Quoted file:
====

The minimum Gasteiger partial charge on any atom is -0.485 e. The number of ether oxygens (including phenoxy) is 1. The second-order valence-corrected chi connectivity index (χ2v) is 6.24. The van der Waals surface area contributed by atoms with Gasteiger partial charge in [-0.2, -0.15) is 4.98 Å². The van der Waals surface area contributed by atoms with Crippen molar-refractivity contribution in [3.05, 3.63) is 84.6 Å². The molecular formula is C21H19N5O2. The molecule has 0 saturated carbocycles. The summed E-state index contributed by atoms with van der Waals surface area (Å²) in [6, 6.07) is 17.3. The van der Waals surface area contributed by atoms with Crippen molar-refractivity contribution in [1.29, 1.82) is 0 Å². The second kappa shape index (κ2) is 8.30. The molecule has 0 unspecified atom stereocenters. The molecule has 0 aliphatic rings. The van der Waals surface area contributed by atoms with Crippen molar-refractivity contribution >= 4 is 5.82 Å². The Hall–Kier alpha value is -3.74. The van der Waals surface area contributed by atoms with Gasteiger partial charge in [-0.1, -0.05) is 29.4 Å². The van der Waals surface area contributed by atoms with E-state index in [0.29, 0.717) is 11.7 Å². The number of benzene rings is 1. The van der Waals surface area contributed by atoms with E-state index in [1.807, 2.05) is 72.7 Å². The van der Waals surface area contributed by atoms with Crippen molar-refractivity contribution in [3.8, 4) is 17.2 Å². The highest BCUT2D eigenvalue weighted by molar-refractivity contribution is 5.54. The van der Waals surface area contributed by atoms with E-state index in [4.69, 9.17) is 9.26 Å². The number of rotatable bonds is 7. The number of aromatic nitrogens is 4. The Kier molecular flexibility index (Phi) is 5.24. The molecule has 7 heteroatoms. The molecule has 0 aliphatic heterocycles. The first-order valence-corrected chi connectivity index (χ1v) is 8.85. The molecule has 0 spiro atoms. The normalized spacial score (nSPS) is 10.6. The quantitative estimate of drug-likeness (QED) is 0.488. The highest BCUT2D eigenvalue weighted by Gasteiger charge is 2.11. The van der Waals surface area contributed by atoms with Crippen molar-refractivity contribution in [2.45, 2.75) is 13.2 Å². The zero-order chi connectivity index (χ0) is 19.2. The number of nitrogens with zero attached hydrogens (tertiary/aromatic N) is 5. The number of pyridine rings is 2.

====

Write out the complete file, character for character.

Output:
The minimum Gasteiger partial charge on any atom is -0.485 e. The number of ether oxygens (including phenoxy) is 1. The second-order valence-corrected chi connectivity index (χ2v) is 6.24. The van der Waals surface area contributed by atoms with Gasteiger partial charge in [-0.2, -0.15) is 4.98 Å². The van der Waals surface area contributed by atoms with Crippen molar-refractivity contribution in [3.05, 3.63) is 84.6 Å². The molecular formula is C21H19N5O2. The molecule has 0 saturated carbocycles. The summed E-state index contributed by atoms with van der Waals surface area (Å²) in [6, 6.07) is 17.3. The van der Waals surface area contributed by atoms with Crippen molar-refractivity contribution in [1.29, 1.82) is 0 Å². The second kappa shape index (κ2) is 8.30. The molecule has 0 unspecified atom stereocenters. The molecule has 0 aliphatic rings. The van der Waals surface area contributed by atoms with Crippen molar-refractivity contribution >= 4 is 5.82 Å². The Hall–Kier alpha value is -3.74. The van der Waals surface area contributed by atoms with Gasteiger partial charge in [-0.1, -0.05) is 29.4 Å². The van der Waals surface area contributed by atoms with E-state index in [0.29, 0.717) is 11.7 Å². The number of benzene rings is 1. The van der Waals surface area contributed by atoms with E-state index in [1.807, 2.05) is 72.7 Å². The van der Waals surface area contributed by atoms with Crippen molar-refractivity contribution in [3.8, 4) is 17.2 Å². The highest BCUT2D eigenvalue weighted by molar-refractivity contribution is 5.54. The van der Waals surface area contributed by atoms with E-state index in [4.69, 9.17) is 9.26 Å². The number of rotatable bonds is 7. The number of aromatic nitrogens is 4. The Kier molecular flexibility index (Phi) is 5.24. The molecule has 7 heteroatoms. The molecule has 0 aliphatic heterocycles. The first-order valence-corrected chi connectivity index (χ1v) is 8.85. The molecule has 0 spiro atoms. The normalized spacial score (nSPS) is 10.6. The quantitative estimate of drug-likeness (QED) is 0.488. The highest BCUT2D eigenvalue weighted by Gasteiger charge is 2.11. The van der Waals surface area contributed by atoms with Crippen molar-refractivity contribution in [2.45, 2.75) is 13.2 Å². The zero-order chi connectivity index (χ0) is 19.2. The number of nitrogens with zero attached hydrogens (tertiary/aromatic N) is 5. The number of pyridine rings is 2.